Valletta's cramped grid of streets boast 25 churches, and the beautiful little 16th-century Roman Catholic Church of St Paul's Shipwreck is one of the oldest and most important. It’s built on the site of an older temple to St Paul; this incarnation dates back to the 1580s although the façade was rebuilt in Baroque style by Nicolà Zammit in 1885. The church is often overlooked as it is tucked away out of sight. It is currently being restored but the building work does not completely disguise the elaborately decorated interior, which is covered from floor to ceiling with elaborate gilded frescoes and paintings.
The decorative riches in the church were all paid for by wealthy members of the Knights of St John. Among all the glitter, marble and gilt they include frescoes of the life of St Paul by Attilio Palombi and Giuseppe Calì, an elaborate altarpiece festooned with silver, by Matteo Perez d'Aleccio, and a vast organ. The dome is covered with Biblical scenes from Maltese artist Lorenzo Gafà.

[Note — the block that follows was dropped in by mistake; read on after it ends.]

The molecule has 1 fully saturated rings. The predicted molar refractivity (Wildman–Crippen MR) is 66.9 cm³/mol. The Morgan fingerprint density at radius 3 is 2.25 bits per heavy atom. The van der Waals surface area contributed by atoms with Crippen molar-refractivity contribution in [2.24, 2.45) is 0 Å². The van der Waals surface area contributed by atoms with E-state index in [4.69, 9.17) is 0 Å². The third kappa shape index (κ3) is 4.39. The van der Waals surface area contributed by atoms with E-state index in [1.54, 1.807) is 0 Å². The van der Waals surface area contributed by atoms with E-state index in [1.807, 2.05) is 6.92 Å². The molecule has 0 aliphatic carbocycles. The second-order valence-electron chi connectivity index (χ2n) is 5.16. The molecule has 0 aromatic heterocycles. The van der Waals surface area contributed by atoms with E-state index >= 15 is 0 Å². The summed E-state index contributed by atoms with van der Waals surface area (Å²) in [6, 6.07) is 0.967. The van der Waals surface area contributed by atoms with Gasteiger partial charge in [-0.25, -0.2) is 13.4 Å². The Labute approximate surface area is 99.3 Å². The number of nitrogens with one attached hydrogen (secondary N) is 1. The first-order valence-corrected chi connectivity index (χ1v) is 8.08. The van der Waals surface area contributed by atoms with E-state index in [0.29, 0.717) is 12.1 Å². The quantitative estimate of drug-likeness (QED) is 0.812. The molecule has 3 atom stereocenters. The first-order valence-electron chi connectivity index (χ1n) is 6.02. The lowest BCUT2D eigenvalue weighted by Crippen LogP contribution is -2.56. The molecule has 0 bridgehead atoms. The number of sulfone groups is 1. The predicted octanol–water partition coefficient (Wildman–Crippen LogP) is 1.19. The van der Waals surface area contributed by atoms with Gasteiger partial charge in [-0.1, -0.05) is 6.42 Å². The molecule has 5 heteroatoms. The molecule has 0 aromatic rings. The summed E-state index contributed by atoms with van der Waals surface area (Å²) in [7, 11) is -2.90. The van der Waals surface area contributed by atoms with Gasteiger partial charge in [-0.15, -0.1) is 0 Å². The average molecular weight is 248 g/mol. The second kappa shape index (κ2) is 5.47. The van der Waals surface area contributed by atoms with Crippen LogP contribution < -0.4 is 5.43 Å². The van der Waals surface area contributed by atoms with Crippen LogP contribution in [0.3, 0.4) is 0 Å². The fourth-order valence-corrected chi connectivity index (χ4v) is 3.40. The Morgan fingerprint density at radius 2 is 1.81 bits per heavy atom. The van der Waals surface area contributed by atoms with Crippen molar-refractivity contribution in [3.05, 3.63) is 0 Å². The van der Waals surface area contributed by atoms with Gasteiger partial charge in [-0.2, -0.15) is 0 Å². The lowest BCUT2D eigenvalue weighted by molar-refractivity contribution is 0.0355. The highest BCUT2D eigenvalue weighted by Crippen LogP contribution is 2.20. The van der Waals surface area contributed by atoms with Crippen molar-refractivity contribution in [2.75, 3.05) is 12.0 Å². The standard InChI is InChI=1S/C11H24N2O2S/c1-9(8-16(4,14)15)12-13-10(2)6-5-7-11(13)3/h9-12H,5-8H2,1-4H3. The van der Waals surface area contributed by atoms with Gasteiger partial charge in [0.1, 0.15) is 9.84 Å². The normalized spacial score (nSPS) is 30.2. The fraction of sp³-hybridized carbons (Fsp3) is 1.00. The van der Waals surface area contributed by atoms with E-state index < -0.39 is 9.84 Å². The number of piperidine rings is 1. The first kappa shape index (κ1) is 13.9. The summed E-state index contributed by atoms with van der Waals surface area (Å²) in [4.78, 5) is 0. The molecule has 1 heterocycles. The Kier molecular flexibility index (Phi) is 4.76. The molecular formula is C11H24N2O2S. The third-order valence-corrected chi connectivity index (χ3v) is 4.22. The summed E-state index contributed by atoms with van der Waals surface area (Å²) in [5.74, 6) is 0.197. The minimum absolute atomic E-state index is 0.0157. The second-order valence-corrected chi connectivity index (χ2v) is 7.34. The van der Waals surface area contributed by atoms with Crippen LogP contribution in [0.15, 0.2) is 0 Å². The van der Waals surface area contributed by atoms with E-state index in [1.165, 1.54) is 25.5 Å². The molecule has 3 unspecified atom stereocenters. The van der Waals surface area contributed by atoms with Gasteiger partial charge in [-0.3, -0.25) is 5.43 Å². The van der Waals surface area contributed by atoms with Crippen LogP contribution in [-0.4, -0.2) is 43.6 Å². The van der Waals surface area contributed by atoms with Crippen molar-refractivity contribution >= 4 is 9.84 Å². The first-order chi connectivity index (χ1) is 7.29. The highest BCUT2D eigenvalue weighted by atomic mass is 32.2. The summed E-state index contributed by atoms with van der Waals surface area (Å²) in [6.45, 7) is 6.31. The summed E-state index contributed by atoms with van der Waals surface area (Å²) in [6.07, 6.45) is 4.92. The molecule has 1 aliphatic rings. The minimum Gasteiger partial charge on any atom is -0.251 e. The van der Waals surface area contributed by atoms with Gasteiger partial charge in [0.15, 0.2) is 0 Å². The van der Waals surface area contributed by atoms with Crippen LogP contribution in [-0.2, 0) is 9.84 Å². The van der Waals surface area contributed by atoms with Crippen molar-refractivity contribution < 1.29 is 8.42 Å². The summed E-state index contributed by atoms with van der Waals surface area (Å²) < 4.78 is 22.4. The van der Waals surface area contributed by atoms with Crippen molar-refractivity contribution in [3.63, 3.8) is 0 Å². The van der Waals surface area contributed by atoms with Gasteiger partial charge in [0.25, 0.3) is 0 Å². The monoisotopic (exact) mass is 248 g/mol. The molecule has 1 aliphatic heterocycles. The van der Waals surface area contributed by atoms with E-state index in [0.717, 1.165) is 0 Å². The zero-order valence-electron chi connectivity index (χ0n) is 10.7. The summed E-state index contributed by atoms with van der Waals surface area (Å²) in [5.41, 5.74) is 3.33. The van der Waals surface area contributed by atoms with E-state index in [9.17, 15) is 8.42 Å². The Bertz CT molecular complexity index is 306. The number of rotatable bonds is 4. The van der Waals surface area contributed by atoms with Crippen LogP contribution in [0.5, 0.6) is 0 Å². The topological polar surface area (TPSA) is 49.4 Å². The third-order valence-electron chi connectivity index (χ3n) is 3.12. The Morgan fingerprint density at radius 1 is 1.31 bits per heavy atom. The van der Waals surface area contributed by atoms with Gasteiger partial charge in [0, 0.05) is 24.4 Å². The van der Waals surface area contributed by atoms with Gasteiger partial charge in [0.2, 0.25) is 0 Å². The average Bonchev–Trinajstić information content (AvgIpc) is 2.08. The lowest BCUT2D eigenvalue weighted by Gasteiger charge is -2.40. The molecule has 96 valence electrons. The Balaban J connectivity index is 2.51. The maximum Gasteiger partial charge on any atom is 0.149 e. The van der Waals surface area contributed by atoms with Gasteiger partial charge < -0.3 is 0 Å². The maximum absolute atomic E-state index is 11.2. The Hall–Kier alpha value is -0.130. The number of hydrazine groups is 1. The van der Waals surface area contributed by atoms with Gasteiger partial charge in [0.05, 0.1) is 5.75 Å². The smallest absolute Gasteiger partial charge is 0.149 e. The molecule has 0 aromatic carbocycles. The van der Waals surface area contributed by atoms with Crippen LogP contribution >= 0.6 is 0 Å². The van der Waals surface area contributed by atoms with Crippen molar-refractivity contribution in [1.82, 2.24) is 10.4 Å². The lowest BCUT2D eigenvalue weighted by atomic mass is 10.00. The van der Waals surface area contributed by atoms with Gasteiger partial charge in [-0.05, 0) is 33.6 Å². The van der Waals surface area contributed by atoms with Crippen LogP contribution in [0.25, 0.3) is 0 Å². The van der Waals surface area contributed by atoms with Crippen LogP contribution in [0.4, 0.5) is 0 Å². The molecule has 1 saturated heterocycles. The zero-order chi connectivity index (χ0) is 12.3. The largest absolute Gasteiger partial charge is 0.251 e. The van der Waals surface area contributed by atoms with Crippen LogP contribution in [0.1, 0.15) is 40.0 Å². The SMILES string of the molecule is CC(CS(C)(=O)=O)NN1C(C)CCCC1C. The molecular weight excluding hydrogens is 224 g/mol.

St Paul is often considered the father of the Maltese, with his shipwreck on the island in 60 AD regarded one of the nation’s most important events. The church boasts two relics of him -- a wrist bone and part of the wooden column on which he was apparently beheaded in Rome. His wooden statue was created in 1657 by Melchior Gafà and is carried in procession around the streets of Valletta on his feast day, February 10.
St Paul's Shipwreck is in the heart of pedestrianized Valletta and is a 10-minute walk from the bus terminus. For drivers, there is designated parking outside the City Gate.
Entrance is through the side door off Triq Santa Lucia, and opening hours at the church can be haphazard but it usually opens from 7am to lunchtime, and then from 3pm for a couple of hours. It is currently undergoing extensive renovation.